In considering the idea of the explicit parallel, it is interesting to take it a little farther and reflect on the often-heard Chinese Zen expression-in order to paint bamboo one must become bamboo. This implies that the artist must create a parallel within his self between the human spirit and the organic growth and form of the bamboo. Once this parallel has been achieved, the painter does not transform nature into art but taps the flow of the absolute where the painting and its subject (bamboo) share the same meaning. The artist strives to stand at the junction of the spiritual and the material. Spiritual at first may suggest only an ecclesiastical principle. It is, however, legitimately used also as a term to define incorporeal functions or experience. Used in a secular way spiritual or spirit might clearly be equated with intelligence. Therefore, in addition to other definitions, drawing could be looked upon as a direct invocation of the intellect or spirit of the visual artist.
Lewis Hyde writes in The Gift, "An essential portion of any artisfs labor is not creation so much as invocation. Part of the work cannot be made, it must be received; and we cannot have this gift except, perhaps, by supplication, by courting, by creating within ourselves that begging bowl' to which the gift is drawn."1 Drawing is an external procedure analogous to Hyde's "begging bowl." The artist may produce drawing after drawing of the same thing, over and over again trying to establish the truest connection between observation, memory, intuition, reason, and the physical limitations of materials and processes. Like the runner who endures pain to reach what is termed the "runner's high," the artist longs to achieve the gifted state where the work comes easily with increasing levels of clarity as it floods the studio with energy and power.
The principle of the explicit parallel is central to my own work as a ceramic artist. The parallel between realities and the psychic self is illusive, although as an artist who uses clay, glaze and fire, I must say that I feel a strong empathy or affinity for the materials and processes of ceramics. I've always thought of working with clay as a kind of collaboration. Clay has a mind of its own. You can't reason with it verbally or just physically force it to obey. You have to get in on its wavelength and make your moves at the right time in order to accomplish your objectives. Working with the fire is definitely similar. My experience with the raku process has taught me about timing which, ultimately must be based on intuition.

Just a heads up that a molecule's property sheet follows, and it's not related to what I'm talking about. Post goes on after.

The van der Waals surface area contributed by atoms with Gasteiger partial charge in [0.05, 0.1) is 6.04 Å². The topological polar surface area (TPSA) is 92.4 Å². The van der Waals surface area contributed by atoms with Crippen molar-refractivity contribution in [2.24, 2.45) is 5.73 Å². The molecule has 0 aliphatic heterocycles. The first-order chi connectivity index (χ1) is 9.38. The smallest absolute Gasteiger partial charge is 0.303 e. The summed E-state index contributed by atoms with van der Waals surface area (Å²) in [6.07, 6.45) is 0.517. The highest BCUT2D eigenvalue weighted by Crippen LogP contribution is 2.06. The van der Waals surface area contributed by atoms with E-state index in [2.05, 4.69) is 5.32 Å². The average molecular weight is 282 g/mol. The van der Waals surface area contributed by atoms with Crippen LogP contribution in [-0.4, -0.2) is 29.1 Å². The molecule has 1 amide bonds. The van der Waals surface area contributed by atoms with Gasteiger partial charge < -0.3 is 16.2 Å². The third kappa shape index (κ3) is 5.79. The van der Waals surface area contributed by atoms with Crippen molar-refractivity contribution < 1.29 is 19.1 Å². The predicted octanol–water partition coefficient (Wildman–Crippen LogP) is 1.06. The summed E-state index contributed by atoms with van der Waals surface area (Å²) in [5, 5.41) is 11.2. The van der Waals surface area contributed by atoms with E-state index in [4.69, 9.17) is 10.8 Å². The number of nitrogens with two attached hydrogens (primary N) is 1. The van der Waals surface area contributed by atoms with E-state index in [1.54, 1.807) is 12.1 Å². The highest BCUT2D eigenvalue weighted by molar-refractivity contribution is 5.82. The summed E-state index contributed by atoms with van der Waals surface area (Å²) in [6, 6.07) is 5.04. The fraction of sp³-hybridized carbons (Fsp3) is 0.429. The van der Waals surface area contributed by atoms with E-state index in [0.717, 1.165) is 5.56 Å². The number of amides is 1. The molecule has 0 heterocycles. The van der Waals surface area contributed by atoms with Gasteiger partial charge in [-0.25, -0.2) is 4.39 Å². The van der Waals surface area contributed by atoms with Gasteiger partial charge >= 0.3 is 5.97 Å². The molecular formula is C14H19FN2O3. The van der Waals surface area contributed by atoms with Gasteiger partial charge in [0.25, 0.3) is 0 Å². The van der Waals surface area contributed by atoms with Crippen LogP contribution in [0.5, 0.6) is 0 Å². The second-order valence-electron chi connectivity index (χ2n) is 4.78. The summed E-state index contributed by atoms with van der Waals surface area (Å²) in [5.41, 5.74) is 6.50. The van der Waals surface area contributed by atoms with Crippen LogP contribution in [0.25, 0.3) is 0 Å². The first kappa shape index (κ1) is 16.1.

The explicit parallel between image or idea and means is somewhat less abstract. At least, the relationship can be easily articulated in the case of my own work with the vessel. For the past several years I have been exploring the possibility of a parallel between the bowl in association with a landscape image and the human figure in space. I have worked and reworked this parallel in an effort to describe to myself the nature of an imaginary place and to understand the phenomenon of mapping three-dimensional form. Early on in this exploration I began to feel somewhat sure about the imagery because I had worked with it before in other ways. The intriguing part has been the continuing problem of the bowl form as a surface and, of course, what the solutions to this problem have revealed about the realization of a mental picture. The physical confrontation with the concave and convex walls of the bowl through the use of line as an extension of image disciplines my imagination, freeing me from merely impulsive solutions. The drawing-discovery process keeps the imagery from becoming an ornament or a formula. I strive for unity and a quiet coherence or calm which comes from a connecting and reconnecting flow back and forth between the reality of the form and the illusionary landscape. The bowl is empty but full.
Drawing has been the key to unlocking the mysteries of the bowl and the image. I have been engaged in a complex problem which uses drawing as an instrument for understanding. Line can be seen as the thread of my intelligence reaching back into childhood and gradually weaving a structure for the present. The bowl series serves as a kind of vortex for this line. The bowl is me personified. The landscape image is my sense of place and the drawing or line that connects it all is my curiosity seeking to comprehend relationships, searching out thoughts and feelings, unifying surface and form, and trying to uncover meaning. As a visual person I depend on drawing as a way of knowing. I draw to learn and understand.
1. Samuels, Mike and Nancy, Seeing with the Mind's Eye, New York: Random House, Bookworks Book, 1975.
2. Hill, Edward, The Language of Drawing, Englewood Cliffs, N.J.: Prentice-Hall, Inc., 1966.
3. Flam, Jack D., Matisse on Art, New York: E.P. Dutton, 1978.
4. Hyde, Lewis, The Gift, New York: Vintage Books, 1983.